You all know I am not a fan of little boxes.

I dislike the little boxes we have to cram our patients into to treat them based on chief complaint.

Also on my list is the little boxes we take them to the hospital in.  Bolting a box onto a van isn’t enough.  More on that another time.

On the top of this list in big red letters are the little boxes our call takers are required to fit their callers into.

They must meet criteria in order to be coded, qualified, weighted, and then sent out to the trauma hungry troops on standby all over the City.

Problem is, it doesn’t work.

I do not know Dr Clawson, but I do know his system and that, if a system can correctly act on the information gathered and coded, it works most of the time.

What really gets me going these days is the purposeful miscategorization or non categorization used to move calls out of the call center faster than they need to be.  I am not alone in this experience, getting messages, tweets and emails from folks all over the USA asking me what they can do to improve dispatch.

You can’t improve dispatch.  Not until you improve the callers themselves.

One of my readers described it as GIGO (Garbage In, Garbage Out) meaning, in the most respectful of terms, that dispatch should not be changing anything the caller says and that if the caller is wrong, then I do hope my dispatcher is wrong as well.  If a person calls and tells the dispatcher that the space shuttle has crashed on main street and thousands are dead, maybe it did.  But the problem lies in sending that call out before it is coded.

The two most inexperienced people in the system are the ones guiding the system.  The caller and the call taker.

I have never been to a call that was reported, coded and turned out to be the same thing, mainly for the same reason my patients’ chief complaints never seem to jive with my treatment per protocol:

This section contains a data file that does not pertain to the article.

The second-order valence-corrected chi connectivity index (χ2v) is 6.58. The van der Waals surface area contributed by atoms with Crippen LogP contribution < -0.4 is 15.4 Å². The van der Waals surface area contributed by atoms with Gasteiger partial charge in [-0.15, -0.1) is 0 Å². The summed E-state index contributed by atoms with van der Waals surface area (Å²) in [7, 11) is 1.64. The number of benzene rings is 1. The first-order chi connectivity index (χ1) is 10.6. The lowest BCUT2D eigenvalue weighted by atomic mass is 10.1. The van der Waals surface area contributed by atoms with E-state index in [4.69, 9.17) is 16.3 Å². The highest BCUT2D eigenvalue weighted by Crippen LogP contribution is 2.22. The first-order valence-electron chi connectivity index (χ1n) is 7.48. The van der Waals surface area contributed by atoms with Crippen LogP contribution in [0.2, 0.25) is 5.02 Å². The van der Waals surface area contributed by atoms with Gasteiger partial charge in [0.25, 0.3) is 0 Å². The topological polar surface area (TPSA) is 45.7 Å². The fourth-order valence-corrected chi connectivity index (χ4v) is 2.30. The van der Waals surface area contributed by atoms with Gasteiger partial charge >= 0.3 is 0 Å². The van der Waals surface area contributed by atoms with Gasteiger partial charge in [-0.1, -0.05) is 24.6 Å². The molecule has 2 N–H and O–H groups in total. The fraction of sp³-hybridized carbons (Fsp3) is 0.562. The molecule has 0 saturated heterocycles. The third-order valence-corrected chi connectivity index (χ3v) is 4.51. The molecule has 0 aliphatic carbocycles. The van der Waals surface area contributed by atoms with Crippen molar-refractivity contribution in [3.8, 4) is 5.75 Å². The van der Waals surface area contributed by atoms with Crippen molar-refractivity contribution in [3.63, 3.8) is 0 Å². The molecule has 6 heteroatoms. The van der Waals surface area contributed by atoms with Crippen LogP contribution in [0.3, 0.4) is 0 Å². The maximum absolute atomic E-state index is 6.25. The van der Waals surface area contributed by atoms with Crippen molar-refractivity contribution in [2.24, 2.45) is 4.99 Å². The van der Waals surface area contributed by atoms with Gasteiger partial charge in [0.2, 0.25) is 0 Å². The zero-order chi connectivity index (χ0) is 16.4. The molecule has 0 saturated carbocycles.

They don’t fit into your pre-determined boxes.

Many systems run a BLS tier, or perhaps a single paramedic resource to handle Omega, Alpha or even Bravo calls.  Here in mine, there seems to be no rhyme or reason to the assigning of resources on some calls.

A call coded by the system, based on information provided by the caller, to the call taker has been declared a 26A1, a sick call.  Yet in the call classification next to the code is the term BLEED-SEVERE.  And now the call becomes a code 3 and 6 or more lives are at risk.

“Better safe than sorry, right?”  Good thought.  Who is in more danger?  The person who bit their lip and called 911 or the 6 responders using red lights and sirens to respond to the call now thought to be more than it is.

“Then what’s the answer, smart guy?”

Ditch the codes.  Stop the tiny box requirement.

If they call and say “I bit my lip,” Dispatch it as such.  Let the responders apply calculated risk to the situation without being blinded by administrative tricks used to ring the bells faster, improving your call center stats.

If you can send a call out in 30 seconds without gathering all the information, that is not a success.

I am not blaming dispatchers.  That voices that tell me where the sick people are are not the ones in control of the dispatch system, but the ones required to work within it, not unlike me not liking aspects of my treatment protocols.


They relay what they are told and code the call.

It is the trick of changing the code or description that I don’t like.  That is how the cut fingers, bit lips and sleeping people send out a full ALS response and drain the system of resources at a time when we are getting stretched thin.

By changing from a criteria based system to a “plain text” system, two distinct things will happen.

Firstly, crews can use their judgment, ETA and experience to determine their response priority based on what the caller actually said, not what the system thinks they might be saying.

“My back hurts again” is not coded as “Non-Traumatic Pain-Code 3” so the crews can apply their expert training to audit the dispatches in real time.  I worked in a system like this and it worked.

Secondly, it will become very complicated and difficult to classify and track types of calls for analysis after the fact.

“We don’t know how many CPR calls went out last quarter because we have to go back through each call instead of just pulling the codes.”

A recent study by UCSF and SFFD Medical Director Karl Sporer celebrates the finding that 1 out of 7 reports of a rescusitation in San Francisco turned out to be just that.  You can’t find stats like that celebrated outside of baseball.  1 in 7 was a success.  I see the 6/7 mis-reported or mis-coded calls as room for improvement indeed.

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